In many ways private funders can be more nimble than public institutions, can stick with a promising idea far longer, and can often even lead the way on important initiatives. For example, Frances Arnold, who won the 2018 Nobel Prize in Chemistry, recently testified before Congress that “all three US women who have won Nobel Prizes in the sciences since 2018 were supported in their early years by the Packard Foundation. This is remarkable, and it is not a coincidence.”
At the same time that Arnold was advocating for increased funding for research, I was taking on a new role working with the Science Philanthropy Alliance—a network of funders who are committed to increasing philanthropic support for basic research in the sciences. Among other goals and activities, the Alliance shares innovative practices for funding science among private philanthropies—particularly with respect to hiring a talented and diverse staff, consulting expert science advisors to guide the effort, designing optimal funding strategies, and, when appropriate, staying involved with the aspirations and discoveries of new initiatives.
Since its formation by six private funders in 2013, the Alliance has focused on advising foundations new and old, sharing successful models, organizing and staffing shared interest groups, vetting promising partnerships, and always working toward increased philanthropic funding for basic science.
Private philanthropists have a large menu of questions to consider. How do they match funders with grantees and in doing so include all talented people with great ideas? How do they identify—or even generate—new big science ideas worthy of funding? How can they best accelerate discovery? How can they tie basic scientific research to inclusive, equitable societal outcomes? How can they analyze outcomes to determine which practices are best to nurture and repeat? What should be the role of science philanthropy—not only on the national stage but in the world?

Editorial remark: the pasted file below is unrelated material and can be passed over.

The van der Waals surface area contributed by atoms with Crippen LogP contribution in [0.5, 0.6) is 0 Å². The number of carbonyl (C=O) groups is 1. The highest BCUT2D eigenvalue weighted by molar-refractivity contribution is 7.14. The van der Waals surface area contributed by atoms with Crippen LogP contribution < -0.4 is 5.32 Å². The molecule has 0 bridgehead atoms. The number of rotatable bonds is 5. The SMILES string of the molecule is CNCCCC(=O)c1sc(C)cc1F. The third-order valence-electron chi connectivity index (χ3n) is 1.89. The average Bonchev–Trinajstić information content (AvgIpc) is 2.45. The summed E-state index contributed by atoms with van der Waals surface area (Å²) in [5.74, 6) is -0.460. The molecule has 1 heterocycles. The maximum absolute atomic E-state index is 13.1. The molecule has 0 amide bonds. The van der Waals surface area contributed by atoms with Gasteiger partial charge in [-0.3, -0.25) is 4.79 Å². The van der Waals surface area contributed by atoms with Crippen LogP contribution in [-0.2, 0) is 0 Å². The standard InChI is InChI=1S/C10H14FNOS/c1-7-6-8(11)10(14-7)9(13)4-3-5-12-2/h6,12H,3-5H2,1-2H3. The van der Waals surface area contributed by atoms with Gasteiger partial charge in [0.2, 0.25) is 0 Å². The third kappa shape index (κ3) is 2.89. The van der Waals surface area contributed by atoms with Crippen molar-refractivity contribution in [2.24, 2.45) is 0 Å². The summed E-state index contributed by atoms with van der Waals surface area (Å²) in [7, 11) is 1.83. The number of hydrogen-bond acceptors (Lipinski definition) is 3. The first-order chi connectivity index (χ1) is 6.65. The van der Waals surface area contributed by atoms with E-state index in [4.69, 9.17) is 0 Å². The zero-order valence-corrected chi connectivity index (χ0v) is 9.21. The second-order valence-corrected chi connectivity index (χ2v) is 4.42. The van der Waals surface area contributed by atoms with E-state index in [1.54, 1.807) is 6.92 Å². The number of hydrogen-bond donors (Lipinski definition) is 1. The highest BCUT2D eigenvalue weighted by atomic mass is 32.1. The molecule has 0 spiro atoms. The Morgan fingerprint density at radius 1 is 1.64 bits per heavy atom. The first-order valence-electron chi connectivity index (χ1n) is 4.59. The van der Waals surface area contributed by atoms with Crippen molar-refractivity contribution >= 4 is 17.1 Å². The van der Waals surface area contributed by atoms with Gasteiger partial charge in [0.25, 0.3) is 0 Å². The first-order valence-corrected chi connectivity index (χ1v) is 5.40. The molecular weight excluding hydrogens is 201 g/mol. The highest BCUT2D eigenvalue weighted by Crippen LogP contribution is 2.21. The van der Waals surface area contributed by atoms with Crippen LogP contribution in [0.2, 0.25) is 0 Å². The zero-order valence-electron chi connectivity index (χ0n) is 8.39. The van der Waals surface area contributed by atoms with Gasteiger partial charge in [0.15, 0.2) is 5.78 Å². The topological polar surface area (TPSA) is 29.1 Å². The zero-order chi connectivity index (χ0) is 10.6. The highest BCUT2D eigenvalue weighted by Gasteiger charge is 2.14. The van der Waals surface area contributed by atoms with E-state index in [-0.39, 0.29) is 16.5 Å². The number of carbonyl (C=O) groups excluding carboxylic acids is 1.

I am happy to say that the Science Philanthropy Alliance now counts more than 30 foundations—some prominent, some emerging—among its membership.
Private philanthropy’s advantages
There can be no doubt that future scientific endeavors will require public funding—just as today’s research initiatives do. There simply is no other source of funds that provides the necessary scale that government budgets can provide. Yet, importantly, private philanthropy offers particular advantages that complement the overall scientific landscape. Some examples illustrate how philanthropy is uniquely positioned to support the scientific research enterprise.
Private funders can serve as incubators for new challenges that need scientific research. When Priscilla Chan and Mark Zuckerberg were looking to create a philanthropic initiative, Nobel Prize winners Harold Varmus and David Baltimore pointed the nascent organization to the Science Philanthropy Alliance. Marc Kastner, founding president of the Alliance, and Valerie Conn, its vice president, met frequently with staff from the Chan Zuckerberg Initiative (CZI) for about a year before the public announcement of the initiative’s commitment of $3 billion over a decade. The Alliance provided advice on the formation and management of a science advisory board. It also connected CZI to funders and scientists to inform the leadership on topics from science to immigration to grants management. The Alliance helped CZI prepare the scientific and philanthropic communities for the rollout of the initiative’s unprecedented commitment to basic science. In the years since, it has aided CZI’s staff recruitment and partnerships with other philanthropic organizations. Today CZI is a member of the Alliance.